In 2014, California’s statewide disposal was 31.2 million tons and population was 38.4 million residents. This resulted in a per resident disposal rate of 4.5 pounds/resident/day calculated using SB 1016’s measurement system. The “diversion rate equivalent” for 2014 was 65 percent.
The 2014 per employee disposal rate was 10.6 pounds/employee/day, and the per employee “diversion rate equivalent” was at 66 percent.
Almost all (99 percent) of California’s 31.2 million tons of disposal were landfilled in California, while approximately 1 percent was exported to landfills out of state. An additional 0.82 million tons were transformed at three permitted waste-to energy plants in California, but were not included in the disposal rate estimate because of provisions in the law that allow limited diversion credit for transformation.
According to the California Department of Finance, labor markets, real estate markets, and construction, continued to grow steadily in 2014 with the peak number of jobs surpassing the pre-recession peak. As the economy continues to grow, solid waste generation will continue to increase. If diversion programs are not in place to handle additional waste then we can expect higher amounts to be landfilled in the future. Disposal in 2014 has continued to increase since 2012. If we do not want this to continue then outlets other than landfills must be found.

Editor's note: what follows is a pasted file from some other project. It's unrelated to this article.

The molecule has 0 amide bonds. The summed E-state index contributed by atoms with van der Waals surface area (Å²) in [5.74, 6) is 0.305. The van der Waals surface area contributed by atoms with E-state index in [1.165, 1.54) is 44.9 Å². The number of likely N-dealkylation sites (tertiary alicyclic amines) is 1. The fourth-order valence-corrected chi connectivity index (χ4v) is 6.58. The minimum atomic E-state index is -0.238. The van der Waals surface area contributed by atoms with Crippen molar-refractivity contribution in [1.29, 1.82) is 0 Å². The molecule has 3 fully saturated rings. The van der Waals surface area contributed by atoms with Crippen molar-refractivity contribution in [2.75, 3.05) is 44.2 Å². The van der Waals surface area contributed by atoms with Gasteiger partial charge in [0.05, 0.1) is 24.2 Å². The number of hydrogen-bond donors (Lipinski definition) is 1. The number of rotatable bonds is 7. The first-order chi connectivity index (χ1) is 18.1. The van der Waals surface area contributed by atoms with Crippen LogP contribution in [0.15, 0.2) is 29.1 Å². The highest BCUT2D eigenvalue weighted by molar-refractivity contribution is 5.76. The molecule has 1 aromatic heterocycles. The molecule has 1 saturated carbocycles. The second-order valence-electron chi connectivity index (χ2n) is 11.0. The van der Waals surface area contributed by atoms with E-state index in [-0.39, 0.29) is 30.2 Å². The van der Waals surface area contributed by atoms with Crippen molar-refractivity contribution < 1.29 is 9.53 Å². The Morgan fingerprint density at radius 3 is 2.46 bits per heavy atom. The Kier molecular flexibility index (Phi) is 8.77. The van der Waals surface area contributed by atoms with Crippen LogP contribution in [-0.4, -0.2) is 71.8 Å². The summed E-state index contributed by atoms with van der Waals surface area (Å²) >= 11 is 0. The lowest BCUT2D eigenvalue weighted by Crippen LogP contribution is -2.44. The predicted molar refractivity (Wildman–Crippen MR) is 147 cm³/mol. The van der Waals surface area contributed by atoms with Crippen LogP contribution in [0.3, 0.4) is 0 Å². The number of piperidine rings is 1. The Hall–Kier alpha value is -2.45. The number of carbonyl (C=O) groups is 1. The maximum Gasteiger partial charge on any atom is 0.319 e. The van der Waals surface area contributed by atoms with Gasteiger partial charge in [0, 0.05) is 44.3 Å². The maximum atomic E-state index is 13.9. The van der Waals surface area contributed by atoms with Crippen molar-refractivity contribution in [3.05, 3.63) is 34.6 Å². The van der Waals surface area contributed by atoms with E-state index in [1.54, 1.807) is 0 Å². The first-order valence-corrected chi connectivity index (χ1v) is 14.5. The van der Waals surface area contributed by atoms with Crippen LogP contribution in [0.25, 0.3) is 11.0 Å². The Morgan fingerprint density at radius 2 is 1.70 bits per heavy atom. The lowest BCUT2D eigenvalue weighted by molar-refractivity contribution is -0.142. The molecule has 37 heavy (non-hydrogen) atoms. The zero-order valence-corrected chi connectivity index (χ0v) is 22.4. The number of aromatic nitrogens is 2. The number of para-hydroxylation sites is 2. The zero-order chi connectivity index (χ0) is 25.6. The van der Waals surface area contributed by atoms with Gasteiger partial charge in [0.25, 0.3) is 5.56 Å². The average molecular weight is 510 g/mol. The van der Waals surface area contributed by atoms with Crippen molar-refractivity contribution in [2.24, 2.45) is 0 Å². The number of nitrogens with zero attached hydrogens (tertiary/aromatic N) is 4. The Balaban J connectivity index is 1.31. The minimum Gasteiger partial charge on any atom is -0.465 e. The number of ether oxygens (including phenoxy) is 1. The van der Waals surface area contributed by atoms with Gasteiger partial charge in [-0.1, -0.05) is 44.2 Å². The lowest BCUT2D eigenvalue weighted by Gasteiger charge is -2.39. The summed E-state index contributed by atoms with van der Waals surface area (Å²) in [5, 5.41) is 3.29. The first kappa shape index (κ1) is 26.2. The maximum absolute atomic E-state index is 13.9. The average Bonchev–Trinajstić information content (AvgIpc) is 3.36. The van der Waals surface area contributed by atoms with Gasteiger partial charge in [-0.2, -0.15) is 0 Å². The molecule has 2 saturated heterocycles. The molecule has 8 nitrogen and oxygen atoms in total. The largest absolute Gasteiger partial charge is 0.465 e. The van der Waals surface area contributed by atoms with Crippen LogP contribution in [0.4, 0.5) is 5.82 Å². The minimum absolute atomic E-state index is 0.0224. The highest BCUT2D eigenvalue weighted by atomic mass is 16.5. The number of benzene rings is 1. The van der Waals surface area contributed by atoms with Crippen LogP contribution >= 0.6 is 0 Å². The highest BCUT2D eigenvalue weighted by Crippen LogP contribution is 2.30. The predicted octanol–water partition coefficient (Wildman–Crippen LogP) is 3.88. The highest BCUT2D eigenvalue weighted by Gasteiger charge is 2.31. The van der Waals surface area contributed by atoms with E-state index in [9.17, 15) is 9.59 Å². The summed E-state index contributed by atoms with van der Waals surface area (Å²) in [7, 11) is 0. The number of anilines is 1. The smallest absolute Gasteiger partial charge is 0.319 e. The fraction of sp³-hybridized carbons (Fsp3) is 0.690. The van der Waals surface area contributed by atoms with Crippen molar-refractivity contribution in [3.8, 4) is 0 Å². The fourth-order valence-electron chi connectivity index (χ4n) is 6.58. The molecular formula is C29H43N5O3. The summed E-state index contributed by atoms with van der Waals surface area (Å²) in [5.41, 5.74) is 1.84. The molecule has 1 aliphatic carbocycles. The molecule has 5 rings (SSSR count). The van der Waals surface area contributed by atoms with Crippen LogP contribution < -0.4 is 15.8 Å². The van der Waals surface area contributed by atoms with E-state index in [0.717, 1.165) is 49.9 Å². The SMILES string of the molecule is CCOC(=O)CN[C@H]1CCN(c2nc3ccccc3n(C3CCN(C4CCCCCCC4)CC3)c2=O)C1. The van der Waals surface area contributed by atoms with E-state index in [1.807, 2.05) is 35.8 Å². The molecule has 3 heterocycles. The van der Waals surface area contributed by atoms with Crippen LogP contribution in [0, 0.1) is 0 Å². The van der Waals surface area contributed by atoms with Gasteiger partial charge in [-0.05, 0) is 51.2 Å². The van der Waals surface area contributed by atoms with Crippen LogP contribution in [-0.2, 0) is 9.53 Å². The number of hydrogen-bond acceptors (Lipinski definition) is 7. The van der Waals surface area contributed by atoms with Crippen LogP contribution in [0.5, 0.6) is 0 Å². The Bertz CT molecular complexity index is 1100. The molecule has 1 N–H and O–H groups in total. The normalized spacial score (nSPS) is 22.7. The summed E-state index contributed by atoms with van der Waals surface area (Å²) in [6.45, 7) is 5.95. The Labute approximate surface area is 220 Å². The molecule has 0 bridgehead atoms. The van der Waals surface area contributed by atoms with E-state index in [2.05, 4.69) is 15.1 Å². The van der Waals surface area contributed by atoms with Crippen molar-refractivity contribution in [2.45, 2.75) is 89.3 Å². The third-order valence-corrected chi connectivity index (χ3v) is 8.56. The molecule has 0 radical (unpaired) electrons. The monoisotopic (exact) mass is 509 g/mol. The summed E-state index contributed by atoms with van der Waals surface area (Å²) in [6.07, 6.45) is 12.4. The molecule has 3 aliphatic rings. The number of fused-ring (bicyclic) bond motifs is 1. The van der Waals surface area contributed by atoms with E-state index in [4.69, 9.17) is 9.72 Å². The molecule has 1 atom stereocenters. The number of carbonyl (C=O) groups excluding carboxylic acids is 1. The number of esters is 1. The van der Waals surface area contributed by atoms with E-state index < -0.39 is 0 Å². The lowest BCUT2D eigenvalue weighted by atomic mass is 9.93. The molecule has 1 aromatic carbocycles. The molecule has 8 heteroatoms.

While California as a whole remained well above the 50 percent diversion mandate set for local jurisdictions, the statewide recycling rate for 2014 remained unchanged at 50 percent in the effort to achieve 75 percent recycling by 2020. In calculating the recycling rate, CalRecycle removes from the equation certain materials and activities currently counted as diversion, such as alternative daily cover and solid waste used as fuel.
On June 16, 2015 California’s per capita disposal, diversion, and recycling rates were presented at the CalRecycle public meeting.
Note: Chapter 476, Statutes of 2011 (Chesbro, AB 341) declared that by 2020 the state of California will source reduce, recycle, or compost no less than 75 percent of solid waste generated. While similar to the state's 50 percent waste diversion mandate for local jurisdictions, the 75 percent recycling goal does have some key differences. Learn more about the 75 percent recycling goal.
Historical disposal includes total landfilled in-state and total exported tons reported at the time. Please see the Disposal Reporting System (DRS) for the most current tonnage data.